Sportsmen Club, others, can move forward with Wild Goose appeal

By Ray Carbone

NEWBURY – The fight to develop a public boat launch site for Lake Sunapee on the Wild Goose property is moving forward.

The long-delayed Department of Environmental Services (DES) project suffered a major setback last year when Gov. Chris Sununu urged the executive council to remove it from its list of proposed 2018 projects in favor of finding and developing a new site. He appointed a commission that’s considering other possible locations, including the Sunapee State Beach, while the DES refused to apply for an five-year extension for the project’s wetland construction permit.

But the chairman of the DES’ wetlands council has given new life to supporters of the Wild Goose site. He’s rejected the state’s formal request to dismiss an effort by the Sullivan County Sportsmen and others that would have required the DES to reverse course and apply for the permit extension. The Sportsmen’s group, which includes the New Hampshire Bass Federation, the Mountain View Gun Club, and several other nonprofit organizations and individuals, says the DES should have followed its usual protocol by seeking to extend the permit as its done previously since it’s already approved the construction project, rather than acquiescing to Sununu.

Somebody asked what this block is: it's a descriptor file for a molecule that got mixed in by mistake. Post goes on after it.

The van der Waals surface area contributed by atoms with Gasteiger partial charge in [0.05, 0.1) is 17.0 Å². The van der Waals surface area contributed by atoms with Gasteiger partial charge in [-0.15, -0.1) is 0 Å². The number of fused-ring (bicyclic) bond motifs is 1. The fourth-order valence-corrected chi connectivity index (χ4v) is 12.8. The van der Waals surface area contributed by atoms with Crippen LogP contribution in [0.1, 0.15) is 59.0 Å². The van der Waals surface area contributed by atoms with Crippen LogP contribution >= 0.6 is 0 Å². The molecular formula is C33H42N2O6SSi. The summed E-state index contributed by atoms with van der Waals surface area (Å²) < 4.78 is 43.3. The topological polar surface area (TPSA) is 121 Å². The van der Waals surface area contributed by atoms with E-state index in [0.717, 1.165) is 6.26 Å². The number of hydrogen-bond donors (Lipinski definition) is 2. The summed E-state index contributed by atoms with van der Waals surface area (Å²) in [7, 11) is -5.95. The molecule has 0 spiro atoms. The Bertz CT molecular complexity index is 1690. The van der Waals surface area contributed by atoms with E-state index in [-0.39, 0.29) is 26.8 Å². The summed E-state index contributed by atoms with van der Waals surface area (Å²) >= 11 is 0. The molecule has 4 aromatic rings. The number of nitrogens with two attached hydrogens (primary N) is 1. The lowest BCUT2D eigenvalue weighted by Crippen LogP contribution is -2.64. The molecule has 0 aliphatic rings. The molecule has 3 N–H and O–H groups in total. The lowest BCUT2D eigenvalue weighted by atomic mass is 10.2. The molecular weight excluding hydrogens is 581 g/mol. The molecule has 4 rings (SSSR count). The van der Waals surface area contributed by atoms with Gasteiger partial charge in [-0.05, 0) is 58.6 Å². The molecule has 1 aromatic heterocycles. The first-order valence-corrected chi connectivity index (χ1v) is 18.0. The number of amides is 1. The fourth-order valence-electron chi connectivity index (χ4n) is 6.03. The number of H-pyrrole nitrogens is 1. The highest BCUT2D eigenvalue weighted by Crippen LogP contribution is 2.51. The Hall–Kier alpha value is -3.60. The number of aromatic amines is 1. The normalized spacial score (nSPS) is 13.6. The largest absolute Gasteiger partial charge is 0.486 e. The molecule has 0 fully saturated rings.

The Sportsmen’s group says the DES should have followed its usual protocol by seeking to extend the permit… since it’s already approved the construction project.

 

In a decision handed down January 11, George W. Kimball, chairman of the council, addresses the state’s two main arguments for dismissing the Sportsmen’s appeal.

One is that the organizations don’t have any legal standing in the case because they are neither abutters nor one of the original groups involved in the long-running legal dispute. Kimball wrote that the groups – which include fisherman and others with recreational interest in Sunapee – should be considered as a part of the general public that has a stake in the use of the project, just as the Lake Sunapee Protective Association (LSPA) has been allowed a voice in opposing the Wild Goose development.

The second argument states that extending the construction permit does not guarantee that the Wild Goose project will be developed. Kimball wrote that the group is only asking that the construction permit be extended to keep that option open, rather than follow Sununu’s lead. “(They) merely request that the permit be granted the five-year extension, an extension they assert was unlawfully and unreasonably denied,” he writes. “The appeal may be futile as an attempt to construct the project but the (group) states that it might save the state money and time later.”

Whether or not the effort turns out to futile is not a factor in request, he concludes.